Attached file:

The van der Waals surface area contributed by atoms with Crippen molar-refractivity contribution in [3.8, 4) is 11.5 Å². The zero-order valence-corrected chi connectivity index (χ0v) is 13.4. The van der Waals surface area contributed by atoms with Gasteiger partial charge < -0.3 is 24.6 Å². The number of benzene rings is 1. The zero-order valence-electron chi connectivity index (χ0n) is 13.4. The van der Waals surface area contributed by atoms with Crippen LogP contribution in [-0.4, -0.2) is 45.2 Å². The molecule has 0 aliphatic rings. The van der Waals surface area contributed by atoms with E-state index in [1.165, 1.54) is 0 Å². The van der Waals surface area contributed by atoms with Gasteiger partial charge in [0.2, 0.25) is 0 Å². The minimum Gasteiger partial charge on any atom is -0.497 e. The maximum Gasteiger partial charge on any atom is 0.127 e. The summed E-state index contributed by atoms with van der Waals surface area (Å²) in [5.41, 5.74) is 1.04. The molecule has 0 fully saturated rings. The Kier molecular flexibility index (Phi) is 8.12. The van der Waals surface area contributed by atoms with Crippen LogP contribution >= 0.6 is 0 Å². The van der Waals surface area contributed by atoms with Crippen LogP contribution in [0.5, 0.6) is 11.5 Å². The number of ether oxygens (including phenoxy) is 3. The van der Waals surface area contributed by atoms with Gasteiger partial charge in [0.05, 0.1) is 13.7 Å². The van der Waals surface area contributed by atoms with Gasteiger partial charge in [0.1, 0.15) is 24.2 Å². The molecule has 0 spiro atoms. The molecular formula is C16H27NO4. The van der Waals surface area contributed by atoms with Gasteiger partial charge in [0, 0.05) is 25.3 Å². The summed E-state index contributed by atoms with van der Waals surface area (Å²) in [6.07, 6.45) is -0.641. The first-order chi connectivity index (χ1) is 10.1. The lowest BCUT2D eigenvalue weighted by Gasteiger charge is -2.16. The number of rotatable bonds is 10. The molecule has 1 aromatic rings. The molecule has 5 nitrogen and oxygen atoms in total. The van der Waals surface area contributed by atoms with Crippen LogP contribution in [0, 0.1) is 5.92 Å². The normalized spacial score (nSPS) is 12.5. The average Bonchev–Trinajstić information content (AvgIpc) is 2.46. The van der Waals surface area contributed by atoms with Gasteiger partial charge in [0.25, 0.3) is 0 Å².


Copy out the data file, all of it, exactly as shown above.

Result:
The van der Waals surface area contributed by atoms with Crippen molar-refractivity contribution in [3.8, 4) is 11.5 Å². The zero-order valence-corrected chi connectivity index (χ0v) is 13.4. The van der Waals surface area contributed by atoms with Gasteiger partial charge < -0.3 is 24.6 Å². The number of benzene rings is 1. The zero-order valence-electron chi connectivity index (χ0n) is 13.4. The van der Waals surface area contributed by atoms with Crippen LogP contribution in [-0.4, -0.2) is 45.2 Å². The molecule has 0 aliphatic rings. The van der Waals surface area contributed by atoms with E-state index in [1.165, 1.54) is 0 Å². The van der Waals surface area contributed by atoms with Gasteiger partial charge in [0.2, 0.25) is 0 Å². The minimum Gasteiger partial charge on any atom is -0.497 e. The maximum Gasteiger partial charge on any atom is 0.127 e. The summed E-state index contributed by atoms with van der Waals surface area (Å²) in [5.41, 5.74) is 1.04. The molecule has 0 fully saturated rings. The Kier molecular flexibility index (Phi) is 8.12. The van der Waals surface area contributed by atoms with Crippen LogP contribution >= 0.6 is 0 Å². The van der Waals surface area contributed by atoms with Crippen LogP contribution in [0.5, 0.6) is 11.5 Å². The number of ether oxygens (including phenoxy) is 3. The van der Waals surface area contributed by atoms with Gasteiger partial charge in [0.05, 0.1) is 13.7 Å². The van der Waals surface area contributed by atoms with Gasteiger partial charge in [0.1, 0.15) is 24.2 Å². The molecule has 0 spiro atoms. The molecular formula is C16H27NO4. The van der Waals surface area contributed by atoms with Gasteiger partial charge in [0, 0.05) is 25.3 Å². The summed E-state index contributed by atoms with van der Waals surface area (Å²) in [6.07, 6.45) is -0.641. The first-order chi connectivity index (χ1) is 10.1. The lowest BCUT2D eigenvalue weighted by Gasteiger charge is -2.16. The number of rotatable bonds is 10. The molecule has 1 aromatic rings. The molecule has 5 nitrogen and oxygen atoms in total. The van der Waals surface area contributed by atoms with Crippen LogP contribution in [0, 0.1) is 5.92 Å². The normalized spacial score (nSPS) is 12.5. The average Bonchev–Trinajstić information content (AvgIpc) is 2.46. The van der Waals surface area contributed by atoms with Gasteiger partial charge in [0.25, 0.3) is 0 Å².